The Position of Authority
There’s one more body position that’s worth discussing, and although part of it concerns angling, it has more to do with actual position. It’s best to be at eye level with the other person when you’re having a conversation; otherwise, it looks like the person who is in the physically higher position has more power.
Imagine your boss calls you into her office and tells you to take a seat. She then proceeds to tear you limb from limb over a careless accounting error you’ve made. She’s standing above you, listing your many flaws. You have no other choice but to look up at her. Maybe you have a perfectly logical explanation concerning this error, but she’s making you feel like a child. So instead of speaking up, you take her browbeating and head for a time-out at your desk.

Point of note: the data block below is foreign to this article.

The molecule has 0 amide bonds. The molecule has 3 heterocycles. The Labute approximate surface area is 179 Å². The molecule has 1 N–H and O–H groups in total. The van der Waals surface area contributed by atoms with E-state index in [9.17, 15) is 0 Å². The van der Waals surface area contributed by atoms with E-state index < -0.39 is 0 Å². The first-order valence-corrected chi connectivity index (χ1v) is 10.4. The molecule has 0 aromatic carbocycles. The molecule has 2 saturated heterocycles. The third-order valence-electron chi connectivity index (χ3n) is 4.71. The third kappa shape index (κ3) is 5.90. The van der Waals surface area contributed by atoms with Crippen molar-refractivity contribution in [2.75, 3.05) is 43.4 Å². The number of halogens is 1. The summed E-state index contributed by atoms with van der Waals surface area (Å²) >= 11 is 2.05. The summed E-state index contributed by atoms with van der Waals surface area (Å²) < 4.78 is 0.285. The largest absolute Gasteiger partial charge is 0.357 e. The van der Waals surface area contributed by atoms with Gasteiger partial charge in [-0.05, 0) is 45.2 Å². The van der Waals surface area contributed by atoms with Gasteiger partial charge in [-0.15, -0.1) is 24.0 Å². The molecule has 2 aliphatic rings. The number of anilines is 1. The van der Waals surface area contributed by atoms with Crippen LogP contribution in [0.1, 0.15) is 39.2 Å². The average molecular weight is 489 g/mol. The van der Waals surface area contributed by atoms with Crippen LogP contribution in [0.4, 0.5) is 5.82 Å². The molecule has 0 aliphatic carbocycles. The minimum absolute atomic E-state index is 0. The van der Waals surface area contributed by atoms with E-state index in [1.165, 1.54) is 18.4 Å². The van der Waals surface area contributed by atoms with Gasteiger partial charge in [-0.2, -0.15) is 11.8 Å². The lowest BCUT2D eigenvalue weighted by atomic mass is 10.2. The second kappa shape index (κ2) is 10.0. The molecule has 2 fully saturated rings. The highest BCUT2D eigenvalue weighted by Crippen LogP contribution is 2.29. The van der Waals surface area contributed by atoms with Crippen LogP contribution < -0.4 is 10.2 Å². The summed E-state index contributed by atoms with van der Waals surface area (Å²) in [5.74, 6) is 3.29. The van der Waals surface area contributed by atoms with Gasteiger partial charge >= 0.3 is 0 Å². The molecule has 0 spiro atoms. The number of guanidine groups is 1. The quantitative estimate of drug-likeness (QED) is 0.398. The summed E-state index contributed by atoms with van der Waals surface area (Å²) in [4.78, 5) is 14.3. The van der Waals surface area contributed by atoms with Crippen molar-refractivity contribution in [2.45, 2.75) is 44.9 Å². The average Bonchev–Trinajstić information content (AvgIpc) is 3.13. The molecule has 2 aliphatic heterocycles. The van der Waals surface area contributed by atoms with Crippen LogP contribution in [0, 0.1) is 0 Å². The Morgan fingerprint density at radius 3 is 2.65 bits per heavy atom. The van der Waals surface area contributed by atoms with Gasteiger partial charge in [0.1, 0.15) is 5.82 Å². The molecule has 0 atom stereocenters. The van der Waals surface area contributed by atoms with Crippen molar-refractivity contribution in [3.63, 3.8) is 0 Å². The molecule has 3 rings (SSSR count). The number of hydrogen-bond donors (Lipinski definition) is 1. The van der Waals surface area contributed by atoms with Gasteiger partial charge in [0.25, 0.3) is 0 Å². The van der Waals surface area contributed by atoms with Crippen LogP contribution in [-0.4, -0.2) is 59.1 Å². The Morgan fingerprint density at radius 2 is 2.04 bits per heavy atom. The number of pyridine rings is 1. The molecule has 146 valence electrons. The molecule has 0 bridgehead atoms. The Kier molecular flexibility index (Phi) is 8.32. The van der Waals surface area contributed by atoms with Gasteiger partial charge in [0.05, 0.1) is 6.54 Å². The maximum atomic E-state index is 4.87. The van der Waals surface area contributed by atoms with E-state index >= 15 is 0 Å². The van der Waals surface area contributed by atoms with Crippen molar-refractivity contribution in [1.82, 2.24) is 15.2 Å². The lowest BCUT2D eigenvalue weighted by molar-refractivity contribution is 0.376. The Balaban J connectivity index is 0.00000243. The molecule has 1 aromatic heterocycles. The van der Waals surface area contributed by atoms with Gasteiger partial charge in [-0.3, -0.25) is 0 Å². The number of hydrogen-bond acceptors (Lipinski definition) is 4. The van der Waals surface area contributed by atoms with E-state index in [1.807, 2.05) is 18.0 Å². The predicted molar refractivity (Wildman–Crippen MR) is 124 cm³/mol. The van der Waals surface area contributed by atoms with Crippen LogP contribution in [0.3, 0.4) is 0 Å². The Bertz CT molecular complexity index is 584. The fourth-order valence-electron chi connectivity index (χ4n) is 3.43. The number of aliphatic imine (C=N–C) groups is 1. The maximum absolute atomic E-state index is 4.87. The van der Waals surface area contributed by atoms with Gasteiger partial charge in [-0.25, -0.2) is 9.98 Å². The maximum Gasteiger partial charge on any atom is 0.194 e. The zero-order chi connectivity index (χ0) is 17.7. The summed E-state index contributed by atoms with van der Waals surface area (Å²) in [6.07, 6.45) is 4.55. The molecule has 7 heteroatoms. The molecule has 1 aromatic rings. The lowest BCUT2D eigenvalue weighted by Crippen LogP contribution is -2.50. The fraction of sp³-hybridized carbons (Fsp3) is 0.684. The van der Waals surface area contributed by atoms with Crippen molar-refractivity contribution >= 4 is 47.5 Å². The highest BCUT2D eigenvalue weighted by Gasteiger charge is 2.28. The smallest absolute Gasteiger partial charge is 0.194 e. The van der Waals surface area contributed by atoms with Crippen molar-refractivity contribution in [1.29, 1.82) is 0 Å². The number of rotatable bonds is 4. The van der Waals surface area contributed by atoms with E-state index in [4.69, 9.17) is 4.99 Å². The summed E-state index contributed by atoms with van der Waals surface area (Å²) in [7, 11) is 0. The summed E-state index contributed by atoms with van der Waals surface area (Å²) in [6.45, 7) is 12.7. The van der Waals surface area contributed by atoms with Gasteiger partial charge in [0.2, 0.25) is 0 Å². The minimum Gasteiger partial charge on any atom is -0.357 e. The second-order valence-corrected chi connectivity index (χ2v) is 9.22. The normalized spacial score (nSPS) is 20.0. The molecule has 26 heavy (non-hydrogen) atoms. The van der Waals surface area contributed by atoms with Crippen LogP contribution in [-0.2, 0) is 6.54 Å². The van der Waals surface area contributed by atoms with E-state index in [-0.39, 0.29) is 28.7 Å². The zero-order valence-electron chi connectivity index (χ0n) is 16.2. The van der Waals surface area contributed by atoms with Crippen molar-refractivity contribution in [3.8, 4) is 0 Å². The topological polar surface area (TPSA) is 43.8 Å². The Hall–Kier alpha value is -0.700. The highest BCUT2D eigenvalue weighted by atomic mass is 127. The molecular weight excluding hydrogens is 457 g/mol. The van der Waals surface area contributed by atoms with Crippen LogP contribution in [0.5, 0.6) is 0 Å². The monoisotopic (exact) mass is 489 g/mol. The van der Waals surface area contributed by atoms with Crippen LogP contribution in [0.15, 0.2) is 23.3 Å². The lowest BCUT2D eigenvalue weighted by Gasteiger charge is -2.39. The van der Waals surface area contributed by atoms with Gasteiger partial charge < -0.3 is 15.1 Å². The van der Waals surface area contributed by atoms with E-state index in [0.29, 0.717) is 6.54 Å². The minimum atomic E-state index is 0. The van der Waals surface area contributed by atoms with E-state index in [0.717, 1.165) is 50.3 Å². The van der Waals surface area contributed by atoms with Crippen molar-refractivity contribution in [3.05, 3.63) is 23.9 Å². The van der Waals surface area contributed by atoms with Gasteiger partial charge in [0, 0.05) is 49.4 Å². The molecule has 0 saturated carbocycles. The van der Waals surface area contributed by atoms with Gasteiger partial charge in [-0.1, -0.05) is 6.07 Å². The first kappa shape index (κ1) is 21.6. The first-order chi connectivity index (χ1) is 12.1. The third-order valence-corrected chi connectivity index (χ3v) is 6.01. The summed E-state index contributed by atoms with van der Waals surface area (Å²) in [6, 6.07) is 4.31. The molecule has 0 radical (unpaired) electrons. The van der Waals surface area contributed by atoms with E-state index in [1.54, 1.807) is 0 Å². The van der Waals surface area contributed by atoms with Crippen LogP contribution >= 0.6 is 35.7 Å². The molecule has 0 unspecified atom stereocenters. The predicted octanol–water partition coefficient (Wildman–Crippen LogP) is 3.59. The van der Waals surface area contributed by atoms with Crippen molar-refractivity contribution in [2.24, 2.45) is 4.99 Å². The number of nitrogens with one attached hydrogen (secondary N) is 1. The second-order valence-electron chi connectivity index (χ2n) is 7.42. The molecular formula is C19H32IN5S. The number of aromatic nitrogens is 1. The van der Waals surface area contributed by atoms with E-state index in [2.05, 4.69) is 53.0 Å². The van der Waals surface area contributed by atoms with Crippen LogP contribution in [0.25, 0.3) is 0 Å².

Making the effort to maintain level eye contact is especially important when speaking to someone who cannot meet your eye level—for example, when speaking to a child or to someone who is in a wheelchair. Adjusting your positioning accordingly allows the other person to feel as though they have equal footing in the conversation.
Some people are particularly adept at employing this tactic, and if you happen to be on the small side, it might be wise to learn a few subtle moves to put yourself on top. Let’s say you’re a short woman and you want to have a discussion with your hubby about his seeming inability to help with the housework. Wait until he’s parked himself on the couch and then take your seat—on the arm of the couch. You’ve put yourself in the position of authority, whether he consciously realizes it or not.
The way you position yourself says either, “I’m in complete control!” or “Wow, I need some serious help.” If you can learn the simple tricks of powerful positioning, you can look like you’re in control even when you feel as though you desperately need help. Stand tall and the world stands with you; slouch and you slump alone.